Microplastic even at the Pole of inaccessibility

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29.06.2018 18:24
Kategorie: News

Volvo Ocean Race provided valuable data for science

In The Hague (Netherlands) the Volvo Ocean Race 2017/2018 ended. The Kiel Cluster of Excellence "The Future Ocean" and the GEOMAR Helmholtz Center for Ocean Research Kiel supplied two of the participating boats with sensors that measured oceanographic data and the distribution of microplastic particles along the regatta course around the world.

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Eight months and 45,000 nautical miles (about 83,000 kilometers) after the start in Alicante (Spain), Team Dongfeng won the Volvo Ocean Race around the world last weekend - only 100 nautical miles before the finish line in The Hague (Netherlands).  But no matter how the individual placements have been at the end - for the marine chemist Toste Tanhua from the GEOMAR Helmholtz Center for Ocean Research Kiel, the race was definitely a big success.

With the support of the Cluster of Excellence "Ocean of the Future",  Dr. Ing. Tanhua  convinced two of the participating yachts, the boat "Turn the Tide on Plastic" and the boat "AkzoNobel", to act as measuring platforms that collected important environmental data during the race in the remotest corners of the oceans. "Among other things, we can track the distribution of microplastics in the ocean along the entire course of the regatta, including regions that have not yet been searched for," says Dr. Tanhua at the conclusion of the race.

The preliminary analysis of the data shows that even at the furthest point to the next land, the so-called Southern Pole of inaccessibility in the South Pacific, microplastics can now be found in seawater. "However, one has to say that the concentration of the particles varies greatly from region to region", emphasizes Dr.-Ing. Sören Gutekunst from the "Ocean of the Future", who provided technical support for the project over the past few months. The highest concentrations were found along the boat race course in the Mediterranean and the western Pacific.

In addition to the search for microplastic particles, the focus of the project was the collection of oceanographic data such as salinity, water temperatures, carbon dioxide content and the amount of chlorophyll. "Despite all modern measuring techniques, we still get much less environmental data from the oceans than from measuring stations on land. That's why we've broken new ground with this project to fill in more gaps." Tanhua.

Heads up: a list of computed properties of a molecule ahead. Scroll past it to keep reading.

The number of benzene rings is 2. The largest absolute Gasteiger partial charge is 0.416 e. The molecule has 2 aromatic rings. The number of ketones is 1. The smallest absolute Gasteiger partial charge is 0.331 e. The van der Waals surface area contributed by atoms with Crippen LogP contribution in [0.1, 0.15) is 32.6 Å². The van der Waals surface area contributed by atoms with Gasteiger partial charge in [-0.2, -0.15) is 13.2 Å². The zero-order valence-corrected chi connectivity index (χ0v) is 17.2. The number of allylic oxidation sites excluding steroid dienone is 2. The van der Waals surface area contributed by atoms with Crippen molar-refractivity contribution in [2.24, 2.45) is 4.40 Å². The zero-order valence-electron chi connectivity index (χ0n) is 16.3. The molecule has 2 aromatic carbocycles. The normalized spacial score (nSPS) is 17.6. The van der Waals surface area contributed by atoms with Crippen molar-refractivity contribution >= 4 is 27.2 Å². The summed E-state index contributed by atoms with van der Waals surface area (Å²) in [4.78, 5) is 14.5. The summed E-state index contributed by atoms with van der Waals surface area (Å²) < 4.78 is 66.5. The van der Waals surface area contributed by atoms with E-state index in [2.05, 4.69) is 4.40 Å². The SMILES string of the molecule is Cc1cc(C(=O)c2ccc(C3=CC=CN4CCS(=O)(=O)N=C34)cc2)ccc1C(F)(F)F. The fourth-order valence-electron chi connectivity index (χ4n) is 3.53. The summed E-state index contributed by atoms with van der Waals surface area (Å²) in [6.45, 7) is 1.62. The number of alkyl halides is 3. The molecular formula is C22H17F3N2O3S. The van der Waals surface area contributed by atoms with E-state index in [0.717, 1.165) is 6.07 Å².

So the Volvo Ocean Race 2017/2018 was also a test. On-the-go measurements are actually routine for the Kiel oceanographers. For a number of years, for example, they have equipped a cargo ship regularly commuting between Europe and the USA with sensors. "But ocean-going racing yachts are sports equipment trimmed for maximum speed. So we had to build our sensors for the VOR so much smaller and lighter than is necessary with a freighter," explains Dr. Tanhua.

With financial support from Volvo Cars, the subcontractor Kiel SubCtech has rebuilt existing sensors that not only defy the harsh conditions of a high sea regatta, but also unnecessarily restrict the already scarce space in a racing yacht. The first boat to be equipped with the flag of the United Nations "Turn the Tide on Plastic" was equipped with the British skipper Dee Caffari as a measuring station. "It worked so well that after the sixth stage in Auckland we were also able to retrofit the AkzoNobel boat," reports Sören Gutekunst.

Of course, the data collected during the regatta must still be evaluated in detail and published scientifically before definitive statements can be made. "In any case, they will help to improve ocean models and to clarify our ideas on the fate of the plastic in the oceans," Dr. Tanhua. After the success of the Volvo Ocean Race, the marine chemist plans to equip more sailboats with sensors. "We already have talks with other circumnavigators and maybe we'll be there again at the next Volvo Ocean Race," he says.